Tuesday, June 19, 2007

What do you want to change?

Last blog ended with the big question: what do you want to change?

One of the big ideas Imagining the Tenth Dimension has been pushing is memes. This term, introduced to us by evolutionary biologist Richard Dawkins, refers to ideas and beliefs that propogate themselves across time and space in much the same way that our genes have done so since the beginning of life on this planet. I have been arguing that memes (rhymes with "teams") are more than just an intellectual concept. If, as Anton Zeilinger, professor of physics at the University of Vienna has been quoted to say, "quantum physics requires us to abandon the distinction between information and reality", then memes are just another way of looking at the information that creates the multiverse from which our universe is a slice.

As the social networking world of Web 2.0 starts to become more and more integrated and cross-connected, we are finding ways to instantaneously track the rising and falling of memes which shape our world. This is a paradigm shift which seems completely natural to the under twenty-fives of the western world, who have spent all of their lives with computers in their homes, and were part of BBS communities long before the internet rose to prominence. This generation are comfortable with a feeling of inter-connectedness through Web 2.0 which the baby boomers (of which I am one) can only begin to dream. How much longer will it take before this connection to people of similar interests around the world finally corrects the free-fall in under-30 voter turnout we have been seeing for the last thirty years? That change is already beginning.

All around the world, people who felt powerless are starting to realize that they have more control of their futures than the highly-concentrated power structures of the twentieth century had taught them to believe. As people wake up, the clamor for the latest football to the groin video on YouTube is gradually being joined by a connected world with serious concerns about the future of this planet. As these memes start to become more dominant, we can see how they are like any other waveform in the information that creates our reality - resonance and entrainment starts to kick in, and tipping points that change our consensual reality become more and more possible.

In the physical world, books like Steven Strogatz's "Sync : the Emerging Science of Spontaneous Order" have shown us how vibrational patterns can be transmitted across rooms, causing pendulum clocks to fall in synchronization with each other, or across fields and valleys, causing huge swarms of fireflies to blink off and on in unison. New developments such as WiTricity are showing how resonance can be used to induce an electric impulse without wires, giving us hope for electronic devices that will some day charge themselves.

In the world of ideas spreading across the internet, new initiatives are springing up daily. Sites like edge.org have done much to bring new intellectual explorations to the forefront, including books like "What We Believe but Cannot Prove". John Ondrasik (of Five for Fighting fame) has created a site called "What Kind of World Do You Want" which encourages people to post videos about their hopes and dreams, and promises to donate money to one of six charities as people watch these videos. Microsoft is promoting their "I'm Making a Difference" campaign, which donates money every time people registered with the program use Windows Messenger. The Fire the Grid project goes even further, inviting people around the world to meditate on peace and healing for the planet at a certain time on July 17th... could the initiative which moves our world into a new phase really be that close?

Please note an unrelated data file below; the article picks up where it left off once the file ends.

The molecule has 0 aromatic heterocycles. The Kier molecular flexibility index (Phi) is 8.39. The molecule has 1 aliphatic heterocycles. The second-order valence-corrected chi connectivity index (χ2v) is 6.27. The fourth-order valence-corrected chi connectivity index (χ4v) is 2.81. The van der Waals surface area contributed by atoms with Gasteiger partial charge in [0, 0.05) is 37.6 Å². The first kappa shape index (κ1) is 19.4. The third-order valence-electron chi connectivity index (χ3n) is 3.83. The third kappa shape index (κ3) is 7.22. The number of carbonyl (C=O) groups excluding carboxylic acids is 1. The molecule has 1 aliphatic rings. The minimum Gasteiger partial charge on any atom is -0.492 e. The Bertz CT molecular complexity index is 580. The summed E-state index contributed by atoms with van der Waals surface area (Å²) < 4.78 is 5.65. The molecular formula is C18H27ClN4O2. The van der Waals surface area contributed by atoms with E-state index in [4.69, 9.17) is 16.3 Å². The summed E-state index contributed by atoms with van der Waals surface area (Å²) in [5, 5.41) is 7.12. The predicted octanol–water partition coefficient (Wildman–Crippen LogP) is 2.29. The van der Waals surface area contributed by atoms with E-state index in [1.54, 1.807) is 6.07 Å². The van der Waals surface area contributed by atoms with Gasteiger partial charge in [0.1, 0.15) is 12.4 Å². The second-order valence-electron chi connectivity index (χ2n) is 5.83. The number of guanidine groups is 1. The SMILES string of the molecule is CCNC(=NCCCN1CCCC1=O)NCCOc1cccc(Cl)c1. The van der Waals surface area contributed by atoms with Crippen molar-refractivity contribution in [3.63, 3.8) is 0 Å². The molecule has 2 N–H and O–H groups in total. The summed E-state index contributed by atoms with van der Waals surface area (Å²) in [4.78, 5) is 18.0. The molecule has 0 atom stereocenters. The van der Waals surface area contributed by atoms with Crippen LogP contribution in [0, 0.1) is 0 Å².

Let's ask ourselves this: what stands in the way of us as a planet reaching a tipping point, a chaos-theory-style bifurcation, where enough people can desire a specific change that our consensual reality is affected through resonance and entrainment? Projects like Julius Popp's Bit.Fall (which tracks common words from the internet and puts them into visually stunning computer controlled waterfalls), We Feel Fine (which track the emotional words that bloggers use associated with the word "feel" and creates fascinating real time animations of how, where and when these words are being used) are pointing the way to the future of cloud tagging. Newly popular YouTube videos from younger contributors, like "Stand Up For World Peace" are showing how simple ideas can be imaginatively presented (Norman McLaren style in this case) and create a huge amount of conversation and response in the Web 2.0 world. And the video "Prometeus - The Media Revolution" gives us a plausible scenario for how things could develop over the next few decades.

I believe that Imagining the Tenth Dimension has the potential to be part of that change. Almost two million people have visited the tenth dimension website and seen my new way of imagining reality, plus the hundreds of thousands more who have seen copies of the video at revver, youtube, and so on. I have been hearing from people all over the world who are excited about its implications. A few video bloggers (like this one and this one) have posted their thoughts on YouTube. A tenth dimension fan from Greece has translated the voiceover into Greek subtitles and posted the result at Google Video. The book has been sold in dozens of countries around the world, and discussions are now beginning for translation of the book into other languages. As we approach the first anniversary of the launch of the tenth dimension website, the tenth dimension meme shows no sign of slowing down, and for that I am very grateful.

Enjoying the journey,


PS - here, just for fun, are some more videos of some of the songs from the tenth dimension project.

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Tenth Dimension Vlog playlist